First the black bear walked in. He left the door open behind him. I squatted behind the tan leather sofa while he rummaged through the kitchen cabinets to find some shortbread cookies. Then a white-tail deer trotted in. She stood just a few inches away from my hiding place and watched the bear. I glanced at the dark, shiny wood floors and feared that dear Mrs. Deer would leave hoof marks. The grey squirrel came in talking, tail twitching. “Cashews. Give me cashews. Or popcorn.”
Sometime after that, the dream ended and I opened my eyes and laughed out loud. Dave and I were in our favorite cabin hideaway in Asheville, North Carolina. We’d come to see the roses in bloom at The Biltmore. The night before, while Dave lifted the cooler onto the front porch, I read the laminated sign posted beside the door. “Do not leave your front door open. Bears have been sighted on the grounds.”
Inside, another sign referenced a grey squirrel that might appear on the deck seeking an anticipated snack from new residents. We didn’t see any bears, but the squirrel story was a bit understated. The squirrel stood on his hind legs and knocked on the sliding glass door. We were forced to encourage him by giving him popcorn and peanuts, which we had to partially shell before he would dig in. He was a relentless pest for the three days we were in Dad’s Digs—came inside the living room once and we lured him out with crackers. “Pest,” that’s what they really meant to write on the warning sign, not “pet.”
We did see some deer, but none so brave as to walk into the living room while a bear searched for cookies and a squirrel made demands. Of course, we were careful to keep the doors closed.
So far, no raccoon, fox, nor groundhog has wandered into the house here on the ravine. If any one of them were to visit, he’d probably come into The Cellar, the place where I keep an office and a second kitchen. One reason to appreciate this small efficiency apartment in our walk-out basement is that the dirt comes in here instead of the regular living quarters upstairs. The first landing for hedge trimmers, grimy work gloves, and buckets of whatever vegetable is currently prolific in the garden—today that would be turnip greens—is a counter height table that my dad made for me out of old lumber and four-by-fours. He painted the top turnip-green green.
The garden tools and produce—and dirt—are things that we bring in. And then there are the things that just come in, on their own. Leaves, for instance. Oh, sure, we bring in a few leaves on our shoes, but nothing compared to the brown, orange, and yellow piles that rush with the October wind every time a breeze blows through the opened door.
Some of the smaller critters have already headed indoors, and the entry point of least resistance is The Cellar. We’ve had some cold spells so I guess they’re trying to keep warm. It doesn’t hurt that there are so many good hiding places down here in The Cellar, either.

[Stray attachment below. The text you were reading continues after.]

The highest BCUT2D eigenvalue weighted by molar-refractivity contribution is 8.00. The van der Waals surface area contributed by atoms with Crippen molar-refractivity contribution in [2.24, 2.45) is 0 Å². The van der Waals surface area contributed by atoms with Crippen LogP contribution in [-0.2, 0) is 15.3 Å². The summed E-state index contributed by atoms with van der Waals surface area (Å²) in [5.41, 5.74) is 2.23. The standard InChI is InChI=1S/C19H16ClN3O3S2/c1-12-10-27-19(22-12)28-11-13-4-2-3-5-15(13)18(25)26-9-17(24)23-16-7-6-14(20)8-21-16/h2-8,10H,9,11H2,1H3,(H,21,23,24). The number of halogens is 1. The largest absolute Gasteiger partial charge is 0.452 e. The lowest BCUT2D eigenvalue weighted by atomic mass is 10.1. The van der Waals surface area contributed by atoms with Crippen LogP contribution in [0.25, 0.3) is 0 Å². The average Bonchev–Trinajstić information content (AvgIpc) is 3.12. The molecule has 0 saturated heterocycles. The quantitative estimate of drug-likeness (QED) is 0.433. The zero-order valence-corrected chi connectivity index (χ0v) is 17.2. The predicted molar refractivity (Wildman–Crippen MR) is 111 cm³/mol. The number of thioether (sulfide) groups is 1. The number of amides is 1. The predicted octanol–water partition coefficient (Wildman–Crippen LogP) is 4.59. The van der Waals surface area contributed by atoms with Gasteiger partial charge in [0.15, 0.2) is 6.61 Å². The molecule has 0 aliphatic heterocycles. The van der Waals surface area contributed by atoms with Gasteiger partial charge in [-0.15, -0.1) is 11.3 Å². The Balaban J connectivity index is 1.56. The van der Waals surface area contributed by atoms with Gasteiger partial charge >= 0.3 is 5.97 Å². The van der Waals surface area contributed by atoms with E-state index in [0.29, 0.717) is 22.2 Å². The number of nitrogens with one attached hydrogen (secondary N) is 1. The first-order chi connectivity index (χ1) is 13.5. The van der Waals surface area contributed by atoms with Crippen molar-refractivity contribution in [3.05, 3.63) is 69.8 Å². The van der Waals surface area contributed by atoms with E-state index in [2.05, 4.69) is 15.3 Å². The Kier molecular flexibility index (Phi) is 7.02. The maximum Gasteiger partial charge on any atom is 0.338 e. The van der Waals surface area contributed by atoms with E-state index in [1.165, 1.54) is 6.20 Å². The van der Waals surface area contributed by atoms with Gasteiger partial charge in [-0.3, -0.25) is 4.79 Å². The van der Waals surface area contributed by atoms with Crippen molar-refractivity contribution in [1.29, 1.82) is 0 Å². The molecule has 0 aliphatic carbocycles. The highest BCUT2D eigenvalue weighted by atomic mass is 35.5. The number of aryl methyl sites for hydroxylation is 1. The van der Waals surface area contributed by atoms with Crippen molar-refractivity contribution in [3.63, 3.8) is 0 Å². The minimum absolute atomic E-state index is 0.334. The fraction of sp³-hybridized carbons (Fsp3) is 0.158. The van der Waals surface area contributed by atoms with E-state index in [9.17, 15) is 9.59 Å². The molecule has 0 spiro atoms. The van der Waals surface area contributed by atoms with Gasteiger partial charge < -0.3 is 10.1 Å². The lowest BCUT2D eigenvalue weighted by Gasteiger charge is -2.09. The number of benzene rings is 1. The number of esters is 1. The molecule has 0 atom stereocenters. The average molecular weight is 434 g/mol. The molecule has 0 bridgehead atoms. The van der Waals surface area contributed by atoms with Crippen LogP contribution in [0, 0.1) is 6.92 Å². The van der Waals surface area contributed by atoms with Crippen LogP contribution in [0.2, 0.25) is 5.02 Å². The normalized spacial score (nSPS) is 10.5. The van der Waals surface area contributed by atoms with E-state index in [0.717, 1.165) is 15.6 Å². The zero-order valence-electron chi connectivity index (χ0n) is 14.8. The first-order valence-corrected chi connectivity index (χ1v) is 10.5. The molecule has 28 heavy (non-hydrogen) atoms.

I don’t mind the occasional box elder bug but the mouse that scurried across the floor in front of the bookcases unnerved me. Dave came downstairs. (I suppose I might have screamed a little, too.) My good husband headed for the hardware store to buy mousetraps. He was gone for maybe ten minutes when I saw something moving from the back door and across the kitchen floor. I squinted my eyes. It was too slow to be a mouse but it was about that size. I eased up from my desk chair and tip-toed around the file cabinets to have a closer peek. A spider. A really big spider. Black, with hairy, meaty legs. On another day, I would find a way to move him outside; I don’t really hate spiders and I rarely kill one. However, my normal self had fled with the mouse so I threw a paper towel over him and stomped. Later I wished I had saved him in one of the fruit jars on the table so that I could show him off.
Dave baited three traps with peanut butter and placed them in various mouse-traffic patterns but for three days, no tell-tale “pop.” I was beginning to think the uninvited guest wanted cashews when Dave informed me on the fourth morning that he had “removed the little friend” and that the exterminator was coming.
Halloween seems to signal “fall-for-sure,” just as Thanksgiving says, “Winter is here.” People, critters, and things come inside. The grandkids and their friends from next door won’t be racing past the window by my desk much longer. Their scooters and bicycles will be tucked into garages and they will draw and paint, read, and watch videos-on-demand. We’ve already brought in the ferns and cactus, and we’ve moved the porch furniture closer to the house. Next frost, I’ll move the potted roses to the storage garage.